15. 15. W hile-reading activity: Hand out copies of the text and ask students to read silently. Then, follow this procedure • Assign roles, so that in each pair there is one student taking the part of Hester and another the part of Johnnie, tell them to do it with feeling • Ask the pairs to stand up and read the text aloud, this time sort of acting it out • Get the pairs to change partners, so that students retain the same role. Ask students to read the text again. • Tell students to put the text away and ask them to act out the scene again, supplying words if necessary. • Students improvise an ending to the scene.
  16. 16. Opinions about the lesson plan • Asking students to talk about their own experiences before reading the text is threatening and invasive • Shy or inhibited students get a lot of non-threatening practice in pairs. • The activity can get very noisy. • Students will find improvising relatively easy after reading aloud a number of times. • The teacher doesn´t need to provide any background to the text before the students read it. • Changing partners during the activity confuses students. • The activity is difficult to do with large groups.
  17. 17. Other activities for use with Text C: Below are some activities which could be used with the students after they have read Text C and acted it out. The overall aim is to encourage students to think about the different kinds of meanings that can be communicated by the costumes, sets and acting in a performance of a play. At the same time students would be practising their reading and speaking skills • Activity I: The characters • With a partner, discuss these questions. Use your imagination: • Who are Hester and Johnnie? • What is their relationship? • How do they feel about each other?
  18. 18. What do you think Hester and Johnnie look like? How old are they? How do you think they move around the stage? What kind of gestures do you think they might use? What sort of voices do you think they have? For which one do you have the most sympathy? Why? • Activity 2: The Set • Look at the description of two possible sets for the play. Discuss which one you think provides the background for the dialogue between Hester and Johnnie
  19. 19. A- The stage is empty of furniture except for a kitchen table and four chairs. A single electric bulb hangs above the table, on which there is a jug of fruit squash. The rest of the stage is a jumble-three or four boxes and suitcases have been opened and their contents are all spilling out onto the stage. Piles of old clothes and newspapers litter the stage. Hester is sitting looking at an old photograph album • B- On the stage is an elegant dining table with four chairs. To the right stands a tall lamp with a silk shade, to the left a large plant. • Hester is paging through three leather-bound photo albums spread out on the table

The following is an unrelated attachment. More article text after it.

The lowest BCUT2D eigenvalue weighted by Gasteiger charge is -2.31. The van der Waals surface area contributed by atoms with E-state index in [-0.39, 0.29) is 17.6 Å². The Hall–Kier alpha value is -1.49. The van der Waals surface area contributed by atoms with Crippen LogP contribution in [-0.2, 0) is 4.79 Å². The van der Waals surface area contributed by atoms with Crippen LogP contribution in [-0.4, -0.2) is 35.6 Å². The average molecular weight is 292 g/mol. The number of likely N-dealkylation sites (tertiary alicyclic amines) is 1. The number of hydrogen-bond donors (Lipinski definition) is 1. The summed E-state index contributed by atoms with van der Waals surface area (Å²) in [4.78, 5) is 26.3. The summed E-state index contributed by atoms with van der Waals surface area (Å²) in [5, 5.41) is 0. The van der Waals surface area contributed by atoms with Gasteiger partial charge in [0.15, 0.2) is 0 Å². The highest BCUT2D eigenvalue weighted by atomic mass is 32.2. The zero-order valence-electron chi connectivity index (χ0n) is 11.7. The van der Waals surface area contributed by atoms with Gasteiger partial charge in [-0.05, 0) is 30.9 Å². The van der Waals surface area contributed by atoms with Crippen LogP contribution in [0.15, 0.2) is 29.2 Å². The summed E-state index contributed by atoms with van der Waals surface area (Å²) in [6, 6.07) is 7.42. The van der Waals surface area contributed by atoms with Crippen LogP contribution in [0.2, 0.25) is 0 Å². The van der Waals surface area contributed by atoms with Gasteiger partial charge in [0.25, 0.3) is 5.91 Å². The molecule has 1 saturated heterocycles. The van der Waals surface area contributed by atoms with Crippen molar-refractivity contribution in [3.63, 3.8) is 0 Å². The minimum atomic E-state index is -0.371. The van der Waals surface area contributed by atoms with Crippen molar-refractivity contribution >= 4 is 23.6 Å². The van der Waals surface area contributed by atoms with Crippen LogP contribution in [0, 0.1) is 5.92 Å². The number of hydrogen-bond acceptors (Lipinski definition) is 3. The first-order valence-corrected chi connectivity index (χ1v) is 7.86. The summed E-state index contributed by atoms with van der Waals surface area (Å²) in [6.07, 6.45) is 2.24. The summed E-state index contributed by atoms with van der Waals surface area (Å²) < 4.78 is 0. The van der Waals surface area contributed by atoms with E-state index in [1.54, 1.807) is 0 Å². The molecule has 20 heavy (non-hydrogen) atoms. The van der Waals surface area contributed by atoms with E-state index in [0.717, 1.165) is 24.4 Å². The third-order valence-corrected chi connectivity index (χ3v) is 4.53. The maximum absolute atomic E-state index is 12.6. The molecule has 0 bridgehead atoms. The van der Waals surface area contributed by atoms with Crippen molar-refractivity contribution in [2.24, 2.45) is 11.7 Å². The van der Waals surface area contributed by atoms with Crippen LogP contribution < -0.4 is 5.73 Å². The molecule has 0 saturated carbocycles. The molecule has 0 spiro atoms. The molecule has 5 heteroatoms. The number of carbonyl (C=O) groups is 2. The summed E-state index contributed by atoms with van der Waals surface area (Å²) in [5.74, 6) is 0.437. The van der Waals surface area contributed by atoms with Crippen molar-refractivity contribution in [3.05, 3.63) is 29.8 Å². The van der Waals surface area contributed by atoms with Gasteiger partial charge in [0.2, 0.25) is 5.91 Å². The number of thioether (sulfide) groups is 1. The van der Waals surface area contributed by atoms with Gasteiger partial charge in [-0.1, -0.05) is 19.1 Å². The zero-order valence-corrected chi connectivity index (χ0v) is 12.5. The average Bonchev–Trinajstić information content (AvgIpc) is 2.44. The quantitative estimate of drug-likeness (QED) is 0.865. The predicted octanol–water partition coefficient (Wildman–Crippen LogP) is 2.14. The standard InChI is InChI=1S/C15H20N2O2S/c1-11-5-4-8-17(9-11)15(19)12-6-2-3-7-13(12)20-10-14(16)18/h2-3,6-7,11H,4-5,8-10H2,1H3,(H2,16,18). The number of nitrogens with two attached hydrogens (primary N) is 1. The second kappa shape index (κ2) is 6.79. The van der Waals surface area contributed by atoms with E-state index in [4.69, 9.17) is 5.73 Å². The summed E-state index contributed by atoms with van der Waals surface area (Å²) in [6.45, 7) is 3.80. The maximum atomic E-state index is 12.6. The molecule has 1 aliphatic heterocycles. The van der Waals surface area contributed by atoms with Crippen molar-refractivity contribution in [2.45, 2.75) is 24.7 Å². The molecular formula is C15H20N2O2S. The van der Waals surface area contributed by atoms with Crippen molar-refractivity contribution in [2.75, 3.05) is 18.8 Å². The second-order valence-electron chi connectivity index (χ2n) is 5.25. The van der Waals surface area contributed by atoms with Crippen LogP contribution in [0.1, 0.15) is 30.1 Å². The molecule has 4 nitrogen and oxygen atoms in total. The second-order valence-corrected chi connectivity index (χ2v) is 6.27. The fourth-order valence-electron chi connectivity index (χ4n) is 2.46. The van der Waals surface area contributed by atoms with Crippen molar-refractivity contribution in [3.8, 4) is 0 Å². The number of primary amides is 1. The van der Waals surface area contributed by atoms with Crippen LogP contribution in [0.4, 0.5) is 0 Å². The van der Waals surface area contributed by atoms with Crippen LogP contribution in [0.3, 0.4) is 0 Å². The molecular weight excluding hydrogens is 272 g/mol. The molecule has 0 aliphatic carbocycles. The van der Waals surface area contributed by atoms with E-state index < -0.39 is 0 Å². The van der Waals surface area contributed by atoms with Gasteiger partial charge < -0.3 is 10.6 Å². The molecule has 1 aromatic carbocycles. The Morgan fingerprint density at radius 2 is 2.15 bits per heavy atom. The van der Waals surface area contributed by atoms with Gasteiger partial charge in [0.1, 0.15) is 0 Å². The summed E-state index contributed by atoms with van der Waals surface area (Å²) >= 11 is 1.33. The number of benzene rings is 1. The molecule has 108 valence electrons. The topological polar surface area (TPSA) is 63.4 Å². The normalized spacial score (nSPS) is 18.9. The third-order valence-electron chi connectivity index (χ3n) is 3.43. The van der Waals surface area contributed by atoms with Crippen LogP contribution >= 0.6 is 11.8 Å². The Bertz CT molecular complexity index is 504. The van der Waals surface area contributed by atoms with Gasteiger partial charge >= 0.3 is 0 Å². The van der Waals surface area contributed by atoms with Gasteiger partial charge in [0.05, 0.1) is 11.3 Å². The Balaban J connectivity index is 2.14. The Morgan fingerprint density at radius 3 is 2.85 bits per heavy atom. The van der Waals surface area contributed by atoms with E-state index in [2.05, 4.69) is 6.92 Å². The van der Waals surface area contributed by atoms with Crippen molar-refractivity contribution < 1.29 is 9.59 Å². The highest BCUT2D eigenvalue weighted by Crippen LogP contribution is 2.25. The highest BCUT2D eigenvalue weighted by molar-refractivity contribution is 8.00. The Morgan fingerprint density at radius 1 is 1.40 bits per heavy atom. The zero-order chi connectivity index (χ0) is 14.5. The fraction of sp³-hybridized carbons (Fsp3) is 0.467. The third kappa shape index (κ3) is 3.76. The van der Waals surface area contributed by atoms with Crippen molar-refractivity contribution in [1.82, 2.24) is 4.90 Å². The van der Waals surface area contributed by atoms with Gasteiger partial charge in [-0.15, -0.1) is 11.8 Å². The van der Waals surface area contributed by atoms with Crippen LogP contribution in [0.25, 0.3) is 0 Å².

20. 20. Using plays extracts with lower levels • The following activities can be used to exploit text D with a class of lower intermediate students. Look at the activities and answer the questions: • A- Which one(s) of the activities would you use and why? • B- How would you order the activities to make a coherent lesson plan?Which one(s) could you use before students read the text and which one(s) after students have read the text? • C- What other possible activities could you incorporate into your lesson?
  21. 21. Activity I • Working in pairs, the students read the possible descriptions of Gus and Ben and decide which one they like best. Then, they write the rest of the dialogue between Gus and Ben. • A- Gus and Ben are two brothers, who share the same house. They are getting old now, and cannot see or hear very well. Ben is older than Gus and likes to tell him what to do • B- Gus and Ben work in the same office together. Ben is the boss and likes telling Gus what to do. • C-Gus and Ben are two hired killers who work together. They are nervously waiting for their instructions about who they must kill next. • D- Gus and Ben are two students who share the same room. Gus is very quiet and shy but Ben is very confident.
  22. 22. Activity 2 • The teacher brings three or four packages into the classroom which contain small objects, perhaps objects which are fairly unusual. For variety include an envelope, something wrapped like a gift, something in a carrier bag, etc. The students have to try to guess what is in each package by asking questions about the objects. The teacher is only allowed to provide one-word answers to the questions. Before starting this activity, you may wish to revise any question that the students might find useful, for example: “Where does it come from? And What is it made of?”
  23. 23. Activity 3 • When the students have finished writing the dialogue in activity I , each pair reads it aloud to the class who have to guess which one of the descriptions of Gus and Ben the pair chose before completing the dialogue
  24. 24. Activity4 • We usually say “What?” if we didn´t hear what someone said, or if we are surprised by what someone says. We usually say : What do you mean?” if we don´t really understand what someone means, and we want them to explain more clearly what they mean. How are these two phrases used in the text from the play? Does this tell you anything about the characters or their relationship?
  25. 25. Activity 6 • Working in pairs, try to complete the following text about Gus and Ben. Use your imagination! • Gus and Ben are…………………………………………. • They live…………………………………………………….. • Gus is…………………………………………………………. • Ben is ………………………………………………………….. • One day………………………………………………………. • So……………………………………………………………………